Russia is already the second biggest oil exporter and the biggest natural gas exporter in the world.
In other words, the growing importance of Russia and China in the global energy picture — and their phasing out of dollar usage for trading energy commodities — would marginalize the status of the dollar.
Russian ambitions against the dollar for energy exports go back to 2006. That year, former President Vladimir Putin made plans to set up a ruble-denominated oil and natural gas stock exchange in Russia.
“The ruble must become a more widespread means of international transactions. To this end, we need to open a stock exchange in Russia to trade in oil, gas, and other goods to be paid for with rubles…Our goods are traded on global markets. Why are they not traded in Russia,” said Putin, according to RIA Novosti.
For China, it is promoting the use of yuan as a trade settlement currency in Asia. Recently, it allowed its currency to trade against the Malaysian ringgit. Just like the deal with Russia, the purpose of that agreement was to “promote bilateral trade between China and Malaysia and facilitate using the yuan to settle cross-border trade.”
Trade is the major reason for the demand of foreign currencies in the first place. So as countries like China and Russia phase out the usage of U.S. dollars for international trade — including but not limited to oil trade — its status as the world’s reserve currency will continue to slide. – Source
China Assails Monetary Easing, Citing `Imported Inflation,’ Bubble Risks
11/13/2010/3:04 A.M. G.M.T.-0600
by Sophie Leung
China renewed an attack on quantitative easing, citing the risk of increased prices in emerging economies, a day after the Group of 20 nations said the markets can adopt regulatory steps to cope.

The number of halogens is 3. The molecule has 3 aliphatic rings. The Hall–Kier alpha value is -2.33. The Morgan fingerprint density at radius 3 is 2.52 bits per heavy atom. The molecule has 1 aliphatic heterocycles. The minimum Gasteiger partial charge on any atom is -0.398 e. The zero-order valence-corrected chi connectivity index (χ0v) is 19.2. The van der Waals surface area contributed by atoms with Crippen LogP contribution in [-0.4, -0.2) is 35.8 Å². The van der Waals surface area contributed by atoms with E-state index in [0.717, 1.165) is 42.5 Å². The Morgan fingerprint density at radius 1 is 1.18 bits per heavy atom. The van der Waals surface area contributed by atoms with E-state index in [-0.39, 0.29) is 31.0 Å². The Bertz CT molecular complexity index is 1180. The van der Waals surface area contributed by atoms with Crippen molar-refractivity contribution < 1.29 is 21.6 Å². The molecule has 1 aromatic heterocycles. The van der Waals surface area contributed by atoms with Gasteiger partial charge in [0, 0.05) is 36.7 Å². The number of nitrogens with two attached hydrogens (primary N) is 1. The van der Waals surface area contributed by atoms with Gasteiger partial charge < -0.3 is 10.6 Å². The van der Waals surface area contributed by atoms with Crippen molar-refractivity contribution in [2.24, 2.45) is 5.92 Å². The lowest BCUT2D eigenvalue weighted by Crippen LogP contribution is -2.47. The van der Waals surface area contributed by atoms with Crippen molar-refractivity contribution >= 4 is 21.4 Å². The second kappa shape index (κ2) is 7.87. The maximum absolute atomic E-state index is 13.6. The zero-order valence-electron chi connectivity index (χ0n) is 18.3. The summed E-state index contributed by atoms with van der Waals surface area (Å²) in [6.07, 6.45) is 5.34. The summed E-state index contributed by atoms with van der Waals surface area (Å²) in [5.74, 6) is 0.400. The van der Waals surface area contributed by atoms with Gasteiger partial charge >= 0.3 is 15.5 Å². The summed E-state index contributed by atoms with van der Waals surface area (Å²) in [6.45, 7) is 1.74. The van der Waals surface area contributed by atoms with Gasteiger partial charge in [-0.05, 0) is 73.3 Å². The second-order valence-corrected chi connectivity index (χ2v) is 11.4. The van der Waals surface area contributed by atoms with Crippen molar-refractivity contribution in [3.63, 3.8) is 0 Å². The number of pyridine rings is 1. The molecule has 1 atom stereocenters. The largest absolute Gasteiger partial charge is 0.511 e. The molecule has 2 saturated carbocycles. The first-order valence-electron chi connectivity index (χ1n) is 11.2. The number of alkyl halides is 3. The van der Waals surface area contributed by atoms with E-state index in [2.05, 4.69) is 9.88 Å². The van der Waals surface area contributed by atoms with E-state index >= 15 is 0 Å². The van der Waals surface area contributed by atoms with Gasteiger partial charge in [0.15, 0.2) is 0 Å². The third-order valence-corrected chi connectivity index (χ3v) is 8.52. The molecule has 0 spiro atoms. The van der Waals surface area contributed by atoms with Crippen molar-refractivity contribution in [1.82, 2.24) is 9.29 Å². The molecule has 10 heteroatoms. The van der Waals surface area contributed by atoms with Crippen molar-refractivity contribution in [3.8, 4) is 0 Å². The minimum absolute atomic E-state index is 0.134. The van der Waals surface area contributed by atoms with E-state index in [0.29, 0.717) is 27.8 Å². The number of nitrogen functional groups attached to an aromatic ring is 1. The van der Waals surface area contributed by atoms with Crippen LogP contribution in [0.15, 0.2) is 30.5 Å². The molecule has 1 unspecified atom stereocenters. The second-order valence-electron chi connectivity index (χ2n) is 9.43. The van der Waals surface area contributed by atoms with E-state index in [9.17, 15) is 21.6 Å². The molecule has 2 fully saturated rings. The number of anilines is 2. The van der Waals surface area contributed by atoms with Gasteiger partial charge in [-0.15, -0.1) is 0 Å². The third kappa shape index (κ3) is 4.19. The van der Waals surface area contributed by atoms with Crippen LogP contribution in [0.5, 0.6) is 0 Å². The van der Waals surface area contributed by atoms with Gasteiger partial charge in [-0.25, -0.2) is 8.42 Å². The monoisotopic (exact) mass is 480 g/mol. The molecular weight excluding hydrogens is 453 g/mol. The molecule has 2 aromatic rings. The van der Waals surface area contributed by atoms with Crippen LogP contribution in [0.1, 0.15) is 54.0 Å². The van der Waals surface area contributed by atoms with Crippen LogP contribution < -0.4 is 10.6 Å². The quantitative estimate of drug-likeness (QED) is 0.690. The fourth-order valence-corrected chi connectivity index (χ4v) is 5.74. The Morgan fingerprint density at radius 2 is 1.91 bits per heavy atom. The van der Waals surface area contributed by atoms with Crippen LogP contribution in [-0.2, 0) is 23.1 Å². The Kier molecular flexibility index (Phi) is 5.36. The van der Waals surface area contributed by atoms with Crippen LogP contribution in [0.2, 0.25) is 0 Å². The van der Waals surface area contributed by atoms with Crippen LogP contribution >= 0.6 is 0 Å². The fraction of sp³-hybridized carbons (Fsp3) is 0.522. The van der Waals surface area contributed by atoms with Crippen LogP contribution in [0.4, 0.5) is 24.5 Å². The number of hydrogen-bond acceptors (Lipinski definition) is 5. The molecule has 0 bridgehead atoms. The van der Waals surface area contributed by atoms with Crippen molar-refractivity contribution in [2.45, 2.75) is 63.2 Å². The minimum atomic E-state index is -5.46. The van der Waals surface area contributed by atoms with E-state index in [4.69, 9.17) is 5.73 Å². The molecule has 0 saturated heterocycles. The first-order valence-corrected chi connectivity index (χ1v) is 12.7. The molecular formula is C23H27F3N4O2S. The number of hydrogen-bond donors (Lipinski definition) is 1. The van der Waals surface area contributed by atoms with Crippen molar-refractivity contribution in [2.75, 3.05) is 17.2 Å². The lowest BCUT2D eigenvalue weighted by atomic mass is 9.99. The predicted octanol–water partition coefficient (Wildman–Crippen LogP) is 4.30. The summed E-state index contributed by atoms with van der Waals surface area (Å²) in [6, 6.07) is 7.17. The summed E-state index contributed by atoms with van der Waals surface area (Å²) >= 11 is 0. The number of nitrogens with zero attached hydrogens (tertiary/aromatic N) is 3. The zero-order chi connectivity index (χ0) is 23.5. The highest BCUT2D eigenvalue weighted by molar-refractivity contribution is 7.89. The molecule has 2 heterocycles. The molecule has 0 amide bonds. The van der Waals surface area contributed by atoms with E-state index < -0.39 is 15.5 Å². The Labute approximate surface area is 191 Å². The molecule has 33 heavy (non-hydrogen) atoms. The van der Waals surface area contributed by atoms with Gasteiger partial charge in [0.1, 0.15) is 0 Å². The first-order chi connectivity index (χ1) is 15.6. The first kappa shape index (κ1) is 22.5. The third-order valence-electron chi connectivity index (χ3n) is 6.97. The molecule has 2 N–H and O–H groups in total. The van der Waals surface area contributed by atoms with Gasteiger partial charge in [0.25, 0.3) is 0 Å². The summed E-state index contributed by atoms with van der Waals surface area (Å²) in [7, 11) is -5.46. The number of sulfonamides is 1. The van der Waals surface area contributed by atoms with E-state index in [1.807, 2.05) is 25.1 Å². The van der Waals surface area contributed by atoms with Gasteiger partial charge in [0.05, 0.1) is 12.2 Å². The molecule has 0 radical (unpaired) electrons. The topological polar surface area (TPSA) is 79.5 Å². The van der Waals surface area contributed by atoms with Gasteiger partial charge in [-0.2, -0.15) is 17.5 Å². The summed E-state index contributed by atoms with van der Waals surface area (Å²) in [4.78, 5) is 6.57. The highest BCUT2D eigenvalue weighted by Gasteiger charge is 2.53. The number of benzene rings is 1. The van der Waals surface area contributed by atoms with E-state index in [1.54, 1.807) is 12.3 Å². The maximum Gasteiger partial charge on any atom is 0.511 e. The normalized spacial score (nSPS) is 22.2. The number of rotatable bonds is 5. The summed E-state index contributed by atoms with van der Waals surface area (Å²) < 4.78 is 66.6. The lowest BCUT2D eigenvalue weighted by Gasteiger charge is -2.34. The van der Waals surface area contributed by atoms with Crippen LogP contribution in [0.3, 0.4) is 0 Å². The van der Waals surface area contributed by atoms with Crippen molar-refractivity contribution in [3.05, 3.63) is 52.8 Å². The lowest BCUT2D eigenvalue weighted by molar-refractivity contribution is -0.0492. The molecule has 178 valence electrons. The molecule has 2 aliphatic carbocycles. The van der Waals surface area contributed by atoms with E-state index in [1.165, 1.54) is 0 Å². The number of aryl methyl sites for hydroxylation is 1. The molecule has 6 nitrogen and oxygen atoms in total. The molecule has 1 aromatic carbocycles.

China “doesn’t support” the monetary easing that causes “imported” inflation in developing countries, Commerce Minister Chen Deming told a forum today in Macau, a Chinese special autonomous region. The capital inflows increase the risk of “asset bubbles,” Jin Zhongxia, deputy director general of the international department at the People’s Bank of China, said at the same forum.
The Group of 20 offered emerging economies cover to limit currency swings and stem asset bubbles. The U.S. Federal Reserve fueled concern in emerging economies last week when it announced plans to buy $600 billion of long-term government bonds to reduce borrowing costs and spur growth in a second round of so- called quantitative easing. – More here
Abhisit calls on Asia to use yuan in trade – G20 makes no progress in curbing capital flows
from the bangkokpost.com
Prime Minister Abhisit Vejjajiva, fearful of the effects of the soaring baht due to massive capital inflows, has proposed the use of the Chinese yuan as a major regional trading currency.
Asia-Pacific leaders will have to discuss measures to deal with the fund inflows after the Group of 20 major economies failed to reach any tangible decisions, Mr Abhisit said yesterday.
“The G20 did not make any progress on the matter and it is difficult to get the United States and China to express their clear stances on the issue. But what we can do is try to cooperate in the region and reduce the impact from currency volatility,” Mr Abhisit said before leaving for the Asian Games in China and an Asia-Pacific Economic Cooperation (Apec) leaders’ meeting in Yokohama, Japan, this weekend.
G20 leaders drew a veil over their economic policy disputes in South Korea yesterday. They agreed to tackle tensions that have raised the spectre of a currency war and trade protectionism, but they fell short of already low expectations.
Only vague “indicative guidelines” were set for measuring imbalances between their multi-speed economies. Leaders called a timeout to let tempers cool and left details to be discussed in the first half of next year.
Mr Abhisit echoed a call made by the Asian Development Bank (ADB) to use China’s yuan as a major trading currency in the region to reduce the impact of currency volatility, especially linked to the weakening of the US dollar. He said he was the one who proposed the idea to the ADB.
ADB president Haruhiko Kuroda met Mr Abhisit this week to seek Thailand’s support when it tables the proposal at the next meeting of Asean+3 (Asean plus China, Japan and South Korea) finance ministers. – More here